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The LNCS journal Transactions on Large-Scale Data- and Knowledge-Centered Systems focuses on data management, knowledge discovery, and knowledge processing, which are core and hot topics in computer science. Since the 1990s, the Internet has become the main driving force behind application development in all domains. An increase in the demand for resource sharing (e.g., computing resources, services, metadata, data sources) across different sites connected through networks has led to an evolution of data- and knowledge-management systems from centralized systems to decentralized systems enabling large-scale distributed applications providing high scalability.

This, the 45th issue of Transactions on Large-Scale Data- and Knowledge-Centered Systems, contains eight revised selected regular papers. Topics covered include data analysis, information extraction, blockchains, and big data.



Interoperable Data Extraction and Analytics Queries over Blockchains

The explosion of interests by diverse organisations for deploying their services on blockchains to exploit decentralize transaction governance and advanced cryptographic protocols, is fostering the emergence of new challenges for distributed ledger technologies (DLTs). The next generation of blockchain services are now extending well beyond cryptocurrencies, accumulating and storing vast amounts of data. Therefore, the need to efficiently extract data over blockchains and subsequently foster data analytics, is more evident than ever. However, despite the wide public interest and the release of several frameworks, efficiently accessing and processing data from blockchains still imposes significant challenges. This article, first, introduces the key limitations faced by organisations in need for efficiently accessing and managing data over DLTs. Afterwards, it introduces Datachain, a lightweight, flexible and interoperable framework deliberately designed to ease the extraction of data hosted on DLTs. Through high-level query abstractions, users connect to underlying blockchains, perform data requests, extract transactions, manage data assets and derive high-level analytic insights. Most importantly, due to the inherent interoperable nature of Datachain, queries and analytic jobs are reusable and can be executed without alterations on different underlying blockchains. To illustrate the wide applicability of Datachain, we present a realistic use-case on top of Hyperledger and BigchainDB.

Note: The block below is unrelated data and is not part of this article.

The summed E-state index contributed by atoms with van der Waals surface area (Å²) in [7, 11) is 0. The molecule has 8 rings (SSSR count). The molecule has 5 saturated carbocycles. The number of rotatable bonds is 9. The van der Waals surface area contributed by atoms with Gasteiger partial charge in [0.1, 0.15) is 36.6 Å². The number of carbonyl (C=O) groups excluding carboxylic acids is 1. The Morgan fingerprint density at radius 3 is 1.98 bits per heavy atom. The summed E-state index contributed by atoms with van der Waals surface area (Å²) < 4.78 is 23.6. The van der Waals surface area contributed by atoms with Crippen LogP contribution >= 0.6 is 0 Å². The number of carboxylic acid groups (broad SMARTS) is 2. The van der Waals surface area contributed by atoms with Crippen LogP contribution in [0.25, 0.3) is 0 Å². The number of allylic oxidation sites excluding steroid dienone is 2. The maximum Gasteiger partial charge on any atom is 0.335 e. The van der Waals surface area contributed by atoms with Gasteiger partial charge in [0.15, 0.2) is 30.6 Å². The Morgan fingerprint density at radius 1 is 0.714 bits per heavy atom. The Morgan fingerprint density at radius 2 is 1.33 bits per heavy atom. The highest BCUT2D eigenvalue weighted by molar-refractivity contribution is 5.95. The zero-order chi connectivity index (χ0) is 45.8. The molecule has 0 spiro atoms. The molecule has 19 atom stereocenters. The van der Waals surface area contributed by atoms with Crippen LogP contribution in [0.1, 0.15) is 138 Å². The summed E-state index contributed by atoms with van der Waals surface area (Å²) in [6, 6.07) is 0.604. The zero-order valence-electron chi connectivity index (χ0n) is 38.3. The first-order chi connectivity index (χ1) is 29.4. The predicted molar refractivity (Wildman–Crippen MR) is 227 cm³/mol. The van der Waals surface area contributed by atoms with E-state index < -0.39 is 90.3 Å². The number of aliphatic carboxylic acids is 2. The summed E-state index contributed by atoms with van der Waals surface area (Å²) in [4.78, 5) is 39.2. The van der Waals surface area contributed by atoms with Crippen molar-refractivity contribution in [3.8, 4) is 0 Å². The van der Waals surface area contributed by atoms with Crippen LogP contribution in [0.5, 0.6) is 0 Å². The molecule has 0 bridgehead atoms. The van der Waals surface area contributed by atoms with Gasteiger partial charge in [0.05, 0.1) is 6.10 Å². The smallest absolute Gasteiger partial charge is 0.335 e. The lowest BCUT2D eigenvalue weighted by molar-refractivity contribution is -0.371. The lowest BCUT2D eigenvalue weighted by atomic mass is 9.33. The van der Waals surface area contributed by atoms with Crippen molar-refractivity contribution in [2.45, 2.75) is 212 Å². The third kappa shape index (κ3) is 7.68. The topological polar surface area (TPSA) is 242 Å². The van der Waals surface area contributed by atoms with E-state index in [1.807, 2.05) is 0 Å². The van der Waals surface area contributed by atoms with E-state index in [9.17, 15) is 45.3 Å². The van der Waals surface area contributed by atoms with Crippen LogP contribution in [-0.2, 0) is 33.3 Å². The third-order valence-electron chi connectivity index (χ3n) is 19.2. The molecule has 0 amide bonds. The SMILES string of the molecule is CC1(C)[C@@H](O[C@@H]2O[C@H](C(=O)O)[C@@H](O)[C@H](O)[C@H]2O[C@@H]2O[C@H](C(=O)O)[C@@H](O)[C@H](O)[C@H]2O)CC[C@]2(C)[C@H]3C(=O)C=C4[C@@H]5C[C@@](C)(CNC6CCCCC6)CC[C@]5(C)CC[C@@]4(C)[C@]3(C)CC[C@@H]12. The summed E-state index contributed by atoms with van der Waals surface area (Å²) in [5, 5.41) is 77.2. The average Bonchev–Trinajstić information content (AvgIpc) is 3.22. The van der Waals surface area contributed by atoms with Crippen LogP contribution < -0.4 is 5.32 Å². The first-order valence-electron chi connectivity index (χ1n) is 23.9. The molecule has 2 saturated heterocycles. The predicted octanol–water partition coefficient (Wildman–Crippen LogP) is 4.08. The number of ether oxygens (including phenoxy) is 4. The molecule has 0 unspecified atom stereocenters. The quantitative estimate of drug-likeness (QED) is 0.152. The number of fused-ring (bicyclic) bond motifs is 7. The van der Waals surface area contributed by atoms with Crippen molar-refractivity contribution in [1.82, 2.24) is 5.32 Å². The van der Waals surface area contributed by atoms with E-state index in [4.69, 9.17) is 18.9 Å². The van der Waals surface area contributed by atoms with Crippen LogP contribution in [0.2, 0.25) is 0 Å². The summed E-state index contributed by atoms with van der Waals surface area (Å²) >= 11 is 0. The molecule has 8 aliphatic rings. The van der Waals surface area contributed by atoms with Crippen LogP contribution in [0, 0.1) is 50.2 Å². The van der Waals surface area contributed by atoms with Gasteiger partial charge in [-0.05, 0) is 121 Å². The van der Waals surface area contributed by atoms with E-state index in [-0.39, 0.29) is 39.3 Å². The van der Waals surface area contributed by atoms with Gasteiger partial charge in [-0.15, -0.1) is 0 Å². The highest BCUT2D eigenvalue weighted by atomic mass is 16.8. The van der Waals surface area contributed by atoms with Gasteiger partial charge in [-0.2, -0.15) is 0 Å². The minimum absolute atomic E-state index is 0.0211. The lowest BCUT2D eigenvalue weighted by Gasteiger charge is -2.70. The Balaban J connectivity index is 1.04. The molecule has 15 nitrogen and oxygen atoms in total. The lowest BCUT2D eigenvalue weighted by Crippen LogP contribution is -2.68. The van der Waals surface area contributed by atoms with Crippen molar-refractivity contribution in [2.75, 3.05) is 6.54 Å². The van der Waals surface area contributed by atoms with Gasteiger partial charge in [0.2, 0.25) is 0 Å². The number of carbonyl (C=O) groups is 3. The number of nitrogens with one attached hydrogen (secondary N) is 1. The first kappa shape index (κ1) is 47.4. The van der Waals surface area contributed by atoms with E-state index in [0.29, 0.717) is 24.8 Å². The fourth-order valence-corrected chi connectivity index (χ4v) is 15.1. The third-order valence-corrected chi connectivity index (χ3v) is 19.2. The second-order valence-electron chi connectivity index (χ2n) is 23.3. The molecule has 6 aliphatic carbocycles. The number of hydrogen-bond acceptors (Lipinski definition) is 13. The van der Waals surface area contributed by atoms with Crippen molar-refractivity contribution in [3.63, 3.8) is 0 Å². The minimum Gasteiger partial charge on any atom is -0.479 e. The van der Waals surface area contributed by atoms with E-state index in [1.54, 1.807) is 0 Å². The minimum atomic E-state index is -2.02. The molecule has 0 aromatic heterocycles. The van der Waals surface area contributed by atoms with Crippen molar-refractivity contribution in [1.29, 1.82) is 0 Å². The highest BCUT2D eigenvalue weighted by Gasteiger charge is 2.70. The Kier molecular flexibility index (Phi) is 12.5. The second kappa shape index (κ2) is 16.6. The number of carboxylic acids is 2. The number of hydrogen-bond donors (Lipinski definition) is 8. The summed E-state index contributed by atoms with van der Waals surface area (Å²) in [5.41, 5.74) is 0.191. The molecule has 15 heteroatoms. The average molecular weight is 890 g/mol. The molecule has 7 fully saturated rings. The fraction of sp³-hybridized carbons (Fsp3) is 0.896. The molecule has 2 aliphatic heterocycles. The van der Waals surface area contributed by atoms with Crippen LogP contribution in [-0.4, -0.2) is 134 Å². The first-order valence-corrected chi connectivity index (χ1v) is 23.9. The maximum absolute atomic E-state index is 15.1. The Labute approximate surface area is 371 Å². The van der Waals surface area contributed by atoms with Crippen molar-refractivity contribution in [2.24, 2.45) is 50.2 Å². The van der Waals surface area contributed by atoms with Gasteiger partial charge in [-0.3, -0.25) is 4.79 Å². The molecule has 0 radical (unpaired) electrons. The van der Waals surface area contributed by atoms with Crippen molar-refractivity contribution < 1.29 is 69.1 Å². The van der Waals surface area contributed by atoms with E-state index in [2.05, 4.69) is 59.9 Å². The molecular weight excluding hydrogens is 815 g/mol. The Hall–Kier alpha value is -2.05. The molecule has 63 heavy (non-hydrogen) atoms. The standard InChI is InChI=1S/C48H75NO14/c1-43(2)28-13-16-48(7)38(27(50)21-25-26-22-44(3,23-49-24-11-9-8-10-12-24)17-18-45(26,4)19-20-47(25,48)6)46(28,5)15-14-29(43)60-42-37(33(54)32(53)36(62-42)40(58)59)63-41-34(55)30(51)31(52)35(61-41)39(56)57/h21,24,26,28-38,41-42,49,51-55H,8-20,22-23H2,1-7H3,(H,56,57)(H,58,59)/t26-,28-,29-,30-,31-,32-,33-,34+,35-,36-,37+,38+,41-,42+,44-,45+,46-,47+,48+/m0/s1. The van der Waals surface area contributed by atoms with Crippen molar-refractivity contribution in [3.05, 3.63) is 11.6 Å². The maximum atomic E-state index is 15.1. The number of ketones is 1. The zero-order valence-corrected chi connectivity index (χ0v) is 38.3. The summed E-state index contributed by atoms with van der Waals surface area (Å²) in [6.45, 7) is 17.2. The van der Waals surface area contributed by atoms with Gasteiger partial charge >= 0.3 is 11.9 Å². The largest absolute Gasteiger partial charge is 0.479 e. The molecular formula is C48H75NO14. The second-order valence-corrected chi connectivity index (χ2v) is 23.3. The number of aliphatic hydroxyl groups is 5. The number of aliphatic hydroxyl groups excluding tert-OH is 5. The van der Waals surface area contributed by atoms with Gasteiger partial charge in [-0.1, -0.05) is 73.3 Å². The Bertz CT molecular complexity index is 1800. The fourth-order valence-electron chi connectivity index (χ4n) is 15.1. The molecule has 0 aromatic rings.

Demetris Trihinas

Exploiting Twitter for Informativeness Classification in Disaster Situations